Laksa is a dish of Peranakan origin. Peranakans are the descendants of Chinese immigrants who settled in the British archipelago - including Malaya (now Malaysia) and Singapore. Many of these Chinese immigrants married the local Malays and adopted the local way of living. Members of this hybrid community refer to themselves as Baba Nonya- Baba being the term for the males and Nonya for the females.
Apart from the architecture and food, even their clothing was locally influenced to evolve into their unique way of Peranakan attire. I can't write about Peranakans without mentioning their beautiful Sarong Kebaya and the intricate beaded slippers called Kasut Manek (See pictures above). Apparently, it takes 100 hours to finish one pair!! A true test of artistry and craftmanship.
From the Malay influence, a signature Nonya cuisine emerged using typical Malay spices like fiery red chilies, lemongrass, turmeric and shrimp paste etc. Nonya Laksa is a very popular dish in Singapore and Malaysia. It is cooked using special Laksa Beehoon simmered in a spicy coconut shrimp broth. It is usually served non-vegetarian using chicken, fish or prawns.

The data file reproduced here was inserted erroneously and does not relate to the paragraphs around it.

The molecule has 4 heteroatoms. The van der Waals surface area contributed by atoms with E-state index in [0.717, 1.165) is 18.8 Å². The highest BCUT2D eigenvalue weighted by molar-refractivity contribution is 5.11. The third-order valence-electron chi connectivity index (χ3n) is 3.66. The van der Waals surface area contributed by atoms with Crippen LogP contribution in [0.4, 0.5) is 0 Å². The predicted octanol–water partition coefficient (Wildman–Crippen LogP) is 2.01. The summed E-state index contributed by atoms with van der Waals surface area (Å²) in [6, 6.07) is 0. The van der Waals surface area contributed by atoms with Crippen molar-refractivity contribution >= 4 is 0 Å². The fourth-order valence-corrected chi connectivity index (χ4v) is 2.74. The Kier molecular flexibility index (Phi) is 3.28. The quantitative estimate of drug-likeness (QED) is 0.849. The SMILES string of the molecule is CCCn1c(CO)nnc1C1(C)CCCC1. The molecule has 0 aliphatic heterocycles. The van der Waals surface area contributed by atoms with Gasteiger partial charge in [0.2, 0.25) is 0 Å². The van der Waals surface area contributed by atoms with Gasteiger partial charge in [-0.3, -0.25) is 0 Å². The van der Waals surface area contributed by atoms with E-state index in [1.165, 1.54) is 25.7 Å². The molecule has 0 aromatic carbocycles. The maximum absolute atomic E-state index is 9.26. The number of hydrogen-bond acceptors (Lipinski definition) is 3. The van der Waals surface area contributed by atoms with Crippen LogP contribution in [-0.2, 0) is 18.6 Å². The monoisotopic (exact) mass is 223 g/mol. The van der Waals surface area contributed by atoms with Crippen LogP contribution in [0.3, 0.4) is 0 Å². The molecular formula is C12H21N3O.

I have attempted the vegetarian version here using non-shrimp based curry and substituting tofus for the protein. And I have used reduced fat coconut milk to make it skinnier than the original version. The thought of using skim milk did cross my mind but sometimes its ok to be a little sinful, I guess :) I have not tried the actual Laksa so I am not sure about how this vegetarian version compares to it. But my helper who recently had her Laksa fix vouches that it is a close competition! Another challenge accepted and accomplished! Yay to me :)
Ingredients (serves 4 as a main meal)
Ingredients for Spice Paste (to blend)
1 thumb size turmeric rhizome
1 thumb size blue ginger (galangal)
2 tbsp roasted sesame seed paste
6 dried chillies, blanched in hot water for 30 mins till softened (or 3 tsp chilli paste)
1/2 cup water
3 tbsp canola oil
1 lemon grass
1 litre veg stock
400ml low fat coconut milk ( skim milk can be used as well)
1.5 tsps salt (adjust according to your preference)
1 tsp sugar
1 block of firm tofu, cut into small rectangles and shallow fried/airfried
2 cup beansprouts, blanched in hot water for 2 mins
2 packets of Laksa Beehoon, blanched in hot water for merely 10 secs (don't blanch for too long, it will turn mushy)
1/2 cup Laksa leaves, chopped fine
1 tsp sambal chilli
1)Get all the ingredients for the spice paste ready.
2) Grind to a smooth paste.
3) Add the canola oil to a soup pot and fry the blended spice paste and the lemongrass for 5-10 mins.
4) When the lovely aroma of the cooked spice paste fills your kitchen, add the veg stock and then the reduced fat coconut milk. Stir well to combine. Season with salt and sugar.
5) Add the tofu pieces and let the gravy simmer for 10 mins. (This is my own step as I thought that the tofu pieces will absorb the rich gravy and will taste yummy in the end. Usually it is just served on top of the dish just before serving.) In the meantime, blanch the beansprouts and chop the laksa leaves. Blanch the beehoon for no more than 10 secs. Remember the beehoon will also cook later in the hot gravy.